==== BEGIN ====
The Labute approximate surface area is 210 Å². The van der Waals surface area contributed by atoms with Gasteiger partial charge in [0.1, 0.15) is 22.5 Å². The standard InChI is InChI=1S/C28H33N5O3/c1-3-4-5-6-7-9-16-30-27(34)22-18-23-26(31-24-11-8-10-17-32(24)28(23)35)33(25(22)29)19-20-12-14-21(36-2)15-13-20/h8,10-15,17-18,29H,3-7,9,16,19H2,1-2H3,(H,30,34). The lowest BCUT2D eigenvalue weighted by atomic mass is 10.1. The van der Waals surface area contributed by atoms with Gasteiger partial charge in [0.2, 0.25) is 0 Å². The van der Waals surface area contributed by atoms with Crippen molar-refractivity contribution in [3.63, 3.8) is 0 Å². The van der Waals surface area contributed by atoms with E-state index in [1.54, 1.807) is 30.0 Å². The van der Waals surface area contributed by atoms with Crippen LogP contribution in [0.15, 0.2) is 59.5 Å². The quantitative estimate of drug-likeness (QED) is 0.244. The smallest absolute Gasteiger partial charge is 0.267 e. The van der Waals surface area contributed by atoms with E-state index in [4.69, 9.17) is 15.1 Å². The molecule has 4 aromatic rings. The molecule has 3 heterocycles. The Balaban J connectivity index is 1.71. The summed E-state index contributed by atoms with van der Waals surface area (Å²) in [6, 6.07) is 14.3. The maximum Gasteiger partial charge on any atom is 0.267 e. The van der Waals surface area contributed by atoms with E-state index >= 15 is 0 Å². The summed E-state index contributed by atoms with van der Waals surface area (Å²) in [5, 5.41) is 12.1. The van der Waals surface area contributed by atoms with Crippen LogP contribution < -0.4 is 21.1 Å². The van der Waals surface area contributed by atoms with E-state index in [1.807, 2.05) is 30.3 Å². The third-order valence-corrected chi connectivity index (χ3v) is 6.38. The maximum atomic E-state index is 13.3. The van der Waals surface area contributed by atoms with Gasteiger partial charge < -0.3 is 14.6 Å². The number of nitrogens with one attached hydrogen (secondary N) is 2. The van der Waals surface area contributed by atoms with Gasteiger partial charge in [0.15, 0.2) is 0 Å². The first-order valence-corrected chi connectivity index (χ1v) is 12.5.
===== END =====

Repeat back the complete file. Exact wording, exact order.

The Labute approximate surface area is 210 Å². The van der Waals surface area contributed by atoms with Gasteiger partial charge in [0.1, 0.15) is 22.5 Å². The standard InChI is InChI=1S/C28H33N5O3/c1-3-4-5-6-7-9-16-30-27(34)22-18-23-26(31-24-11-8-10-17-32(24)28(23)35)33(25(22)29)19-20-12-14-21(36-2)15-13-20/h8,10-15,17-18,29H,3-7,9,16,19H2,1-2H3,(H,30,34). The lowest BCUT2D eigenvalue weighted by atomic mass is 10.1. The van der Waals surface area contributed by atoms with Gasteiger partial charge in [0.2, 0.25) is 0 Å². The van der Waals surface area contributed by atoms with Crippen molar-refractivity contribution in [3.63, 3.8) is 0 Å². The van der Waals surface area contributed by atoms with E-state index in [1.54, 1.807) is 30.0 Å². The van der Waals surface area contributed by atoms with Crippen LogP contribution in [0.15, 0.2) is 59.5 Å². The quantitative estimate of drug-likeness (QED) is 0.244. The smallest absolute Gasteiger partial charge is 0.267 e. The van der Waals surface area contributed by atoms with E-state index in [4.69, 9.17) is 15.1 Å². The molecule has 4 aromatic rings. The molecule has 3 heterocycles. The Balaban J connectivity index is 1.71. The summed E-state index contributed by atoms with van der Waals surface area (Å²) in [6, 6.07) is 14.3. The maximum Gasteiger partial charge on any atom is 0.267 e. The van der Waals surface area contributed by atoms with E-state index >= 15 is 0 Å². The summed E-state index contributed by atoms with van der Waals surface area (Å²) in [5, 5.41) is 12.1. The van der Waals surface area contributed by atoms with Crippen LogP contribution < -0.4 is 21.1 Å². The van der Waals surface area contributed by atoms with E-state index in [1.807, 2.05) is 30.3 Å². The third-order valence-corrected chi connectivity index (χ3v) is 6.38. The maximum atomic E-state index is 13.3. The van der Waals surface area contributed by atoms with Gasteiger partial charge < -0.3 is 14.6 Å². The number of nitrogens with one attached hydrogen (secondary N) is 2. The van der Waals surface area contributed by atoms with Gasteiger partial charge in [0.15, 0.2) is 0 Å². The first-order valence-corrected chi connectivity index (χ1v) is 12.5.